The final chapter deals with nihilism, fatalism, and ressentiment experienced especially by white men faced with status loss. This chapter feels somewhat out of place, or perhaps unfinished in a way. It focusses chiefly on Nietzsche’s concept of nihilism and Marcuse’s “repressive desublimation” and the role of market rationality in intensifying nihilism. By itself it is an interesting text, but Brown does little to connect it to the earlier chapters. Moreover, there is a historical–conceptual tension here. Marcuse’s analysis demonstrates how market rationality “has become both reality principle and moral truth” (168). The problem, however, is that although Marcuse focuses on late capitalism he writes well before the neoliberal revolution, as Brown herself points out. The question then is what makes neoliberalism so special? Aren’t the problems today an outcome of late capitalism rather than neoliberalism? If nihilism, which has been brewing at least since the sixties, and intensified by neoliberalism, is to account for the rise of anti-democratic politics in the West, what accounts for earlier explosions of anti-democratic politics? Brown does not go into these questions.
These last chapters also make clear that Brown’s concern is with the United States. This would not be an issue if not for the fact that she regularly talks about “the West” in general. The subtitle is ‘the rise of antidemocratic politics in the West’, no less. And although neoliberalism has affected the whole world, the American experience is not comparable to the Dutch, for example. Moreover, the rise of antidemocratic politics is by no means a Western phenomenon; Narendra Modi, Tayyip Erdogan, Vladimir Putin, all antidemocratic leaders who rely on similar tactics, are none of them a part of the West in any meaningful sense.
Furthermore, the question of whether Brown thinks the age of neoliberalism has come to an end is left open. To be sure, she implies its end with the book’s title, but it is far from clear that this is actually the case. Neoliberal reason still legitimizes policy, and attacks on social justice have only intensified: the monster lives on. This is especially relevant since the election of Trump was in many ways a rejection of the neoliberal status quo (see: West 2016; Fraser 2017; Gallagher 2019). Online movements, such as the alt-right and the increasingly relevant QAnon, despise anything to do with establishment politics, and they surely share the neoliberal rejection of the social and adherence to tradition. However, the foregrounding of the economy and economic rationality are completely absent in the non-libertarian corners of the online far-right, so can we still legitimately say that they are touched by neoliberal reason?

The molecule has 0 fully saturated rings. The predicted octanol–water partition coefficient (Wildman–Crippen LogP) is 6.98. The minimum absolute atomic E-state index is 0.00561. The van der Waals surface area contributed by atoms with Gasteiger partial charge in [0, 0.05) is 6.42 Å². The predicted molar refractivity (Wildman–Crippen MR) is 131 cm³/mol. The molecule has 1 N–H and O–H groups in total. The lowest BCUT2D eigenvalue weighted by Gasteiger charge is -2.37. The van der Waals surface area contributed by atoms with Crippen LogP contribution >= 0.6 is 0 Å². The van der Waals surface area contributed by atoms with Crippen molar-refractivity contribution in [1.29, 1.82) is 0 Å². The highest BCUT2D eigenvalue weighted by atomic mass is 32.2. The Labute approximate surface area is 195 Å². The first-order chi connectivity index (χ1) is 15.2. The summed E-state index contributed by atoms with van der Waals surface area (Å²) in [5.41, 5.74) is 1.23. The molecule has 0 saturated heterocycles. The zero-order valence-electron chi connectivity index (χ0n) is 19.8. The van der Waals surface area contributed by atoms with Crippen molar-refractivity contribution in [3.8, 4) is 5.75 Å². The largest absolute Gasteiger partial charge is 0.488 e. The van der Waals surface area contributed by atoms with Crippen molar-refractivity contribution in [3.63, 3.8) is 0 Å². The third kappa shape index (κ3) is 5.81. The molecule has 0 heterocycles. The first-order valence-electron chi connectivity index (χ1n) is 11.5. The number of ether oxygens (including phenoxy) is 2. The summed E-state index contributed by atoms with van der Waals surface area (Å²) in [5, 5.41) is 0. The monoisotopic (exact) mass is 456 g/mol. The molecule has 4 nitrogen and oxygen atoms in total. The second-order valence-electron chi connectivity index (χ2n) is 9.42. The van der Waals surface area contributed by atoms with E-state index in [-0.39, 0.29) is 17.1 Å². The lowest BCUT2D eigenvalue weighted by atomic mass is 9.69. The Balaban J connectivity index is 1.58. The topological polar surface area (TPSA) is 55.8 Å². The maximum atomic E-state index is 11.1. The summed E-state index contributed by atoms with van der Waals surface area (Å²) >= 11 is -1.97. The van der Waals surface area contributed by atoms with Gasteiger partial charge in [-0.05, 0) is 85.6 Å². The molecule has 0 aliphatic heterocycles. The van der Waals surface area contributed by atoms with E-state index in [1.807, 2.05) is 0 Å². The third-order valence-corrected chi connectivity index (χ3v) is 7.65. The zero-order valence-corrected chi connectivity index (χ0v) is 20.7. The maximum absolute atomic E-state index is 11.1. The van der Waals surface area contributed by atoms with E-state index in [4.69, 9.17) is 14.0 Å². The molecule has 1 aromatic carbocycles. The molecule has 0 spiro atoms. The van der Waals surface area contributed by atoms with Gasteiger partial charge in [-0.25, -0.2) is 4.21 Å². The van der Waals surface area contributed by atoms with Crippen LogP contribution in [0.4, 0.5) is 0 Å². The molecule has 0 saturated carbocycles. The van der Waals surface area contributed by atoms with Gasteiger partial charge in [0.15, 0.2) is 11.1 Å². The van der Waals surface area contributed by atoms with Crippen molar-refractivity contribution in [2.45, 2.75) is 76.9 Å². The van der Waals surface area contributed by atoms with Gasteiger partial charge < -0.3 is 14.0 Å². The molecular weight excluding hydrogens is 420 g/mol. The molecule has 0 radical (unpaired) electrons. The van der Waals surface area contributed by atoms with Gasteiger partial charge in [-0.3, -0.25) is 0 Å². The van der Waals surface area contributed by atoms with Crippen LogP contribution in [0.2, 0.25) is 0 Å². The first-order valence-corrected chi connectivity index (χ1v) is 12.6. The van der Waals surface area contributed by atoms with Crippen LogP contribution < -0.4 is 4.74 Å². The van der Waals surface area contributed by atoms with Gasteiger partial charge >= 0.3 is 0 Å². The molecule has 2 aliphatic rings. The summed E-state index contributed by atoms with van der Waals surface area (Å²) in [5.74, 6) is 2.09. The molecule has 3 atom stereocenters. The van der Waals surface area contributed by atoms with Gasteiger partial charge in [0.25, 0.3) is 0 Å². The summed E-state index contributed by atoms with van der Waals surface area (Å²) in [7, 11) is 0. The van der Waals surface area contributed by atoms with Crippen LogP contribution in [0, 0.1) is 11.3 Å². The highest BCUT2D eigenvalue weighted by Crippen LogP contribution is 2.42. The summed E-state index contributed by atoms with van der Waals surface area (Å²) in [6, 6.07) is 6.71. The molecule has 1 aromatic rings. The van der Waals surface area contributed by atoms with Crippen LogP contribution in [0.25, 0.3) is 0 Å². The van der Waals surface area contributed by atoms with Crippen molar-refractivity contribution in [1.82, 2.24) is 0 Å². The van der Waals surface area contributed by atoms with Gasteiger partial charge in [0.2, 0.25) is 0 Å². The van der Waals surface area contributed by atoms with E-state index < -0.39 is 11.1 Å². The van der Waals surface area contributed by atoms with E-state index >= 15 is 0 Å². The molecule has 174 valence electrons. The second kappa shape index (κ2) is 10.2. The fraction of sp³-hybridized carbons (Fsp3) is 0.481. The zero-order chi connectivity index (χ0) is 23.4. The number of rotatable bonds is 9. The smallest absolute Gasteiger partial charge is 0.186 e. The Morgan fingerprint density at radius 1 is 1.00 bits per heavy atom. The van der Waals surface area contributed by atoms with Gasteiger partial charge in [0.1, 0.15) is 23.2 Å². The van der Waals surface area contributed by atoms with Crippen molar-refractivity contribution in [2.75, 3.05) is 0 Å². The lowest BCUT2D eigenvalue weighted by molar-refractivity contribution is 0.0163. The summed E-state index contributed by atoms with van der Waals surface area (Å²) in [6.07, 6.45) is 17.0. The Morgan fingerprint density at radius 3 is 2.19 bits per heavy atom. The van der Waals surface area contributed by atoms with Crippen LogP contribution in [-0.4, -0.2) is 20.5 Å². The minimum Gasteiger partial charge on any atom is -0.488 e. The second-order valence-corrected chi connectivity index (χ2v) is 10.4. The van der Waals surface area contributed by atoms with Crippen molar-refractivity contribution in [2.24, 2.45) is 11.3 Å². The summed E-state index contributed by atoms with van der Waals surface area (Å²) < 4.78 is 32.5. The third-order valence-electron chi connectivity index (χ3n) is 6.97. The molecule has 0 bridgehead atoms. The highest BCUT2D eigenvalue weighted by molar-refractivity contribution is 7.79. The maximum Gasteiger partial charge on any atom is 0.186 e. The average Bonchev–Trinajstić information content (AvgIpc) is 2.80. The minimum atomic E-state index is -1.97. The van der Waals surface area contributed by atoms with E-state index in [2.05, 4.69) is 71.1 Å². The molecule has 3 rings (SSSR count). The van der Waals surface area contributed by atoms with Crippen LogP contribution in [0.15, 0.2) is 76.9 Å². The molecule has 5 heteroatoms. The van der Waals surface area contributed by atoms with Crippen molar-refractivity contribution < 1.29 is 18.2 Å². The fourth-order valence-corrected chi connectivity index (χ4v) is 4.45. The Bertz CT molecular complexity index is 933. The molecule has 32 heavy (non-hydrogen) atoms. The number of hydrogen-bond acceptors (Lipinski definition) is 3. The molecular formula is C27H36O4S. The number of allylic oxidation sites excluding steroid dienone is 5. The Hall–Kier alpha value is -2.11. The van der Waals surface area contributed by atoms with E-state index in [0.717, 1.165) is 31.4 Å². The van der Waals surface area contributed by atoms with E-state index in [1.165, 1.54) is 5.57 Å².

Similarly, although the Right has dominated US politics in the last few years, a new Left is emerging. Young people especially are more engaged than ever, and progressive policies like the Green New Deal are increasingly prevalent in the news-cycle. To be sure, the Left suffered electoral defeats recently, but its growing potential is evident, yet Brown mentions this only in passing and ends the book with the question about what kind of Left politics can reach and transform the fatalistic and nihilistic masses. But if the neoliberal experience is so ubiquitous, why would the growth of the anti-establishment Left be explained by different reasons? What accounts for the differences between these movements? Wouldn’t neoliberalism’s nightmare––its true monster––take the form of a socially and politically active Left? These questions are unfortunately left unasked.
This is not to say In the Ruins is not worth reading. Brown’s analysis of Hayek in particular is intensely fascinating for anybody interested in political theory. The book is, simply, excellent except for the last two chapters, and one almost gets a sense that it is unfinished in a way, as if it needs one more chapter to tie up loose ends - to see if the monster, as in Shelley’s novel, actually gets to destroy its creator.
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Casper Verstegen obtained his rMA in philosophy in 2018 at the University of Amsterdam, where he is currently affiliated with the research group Philosophy and Public Affairs.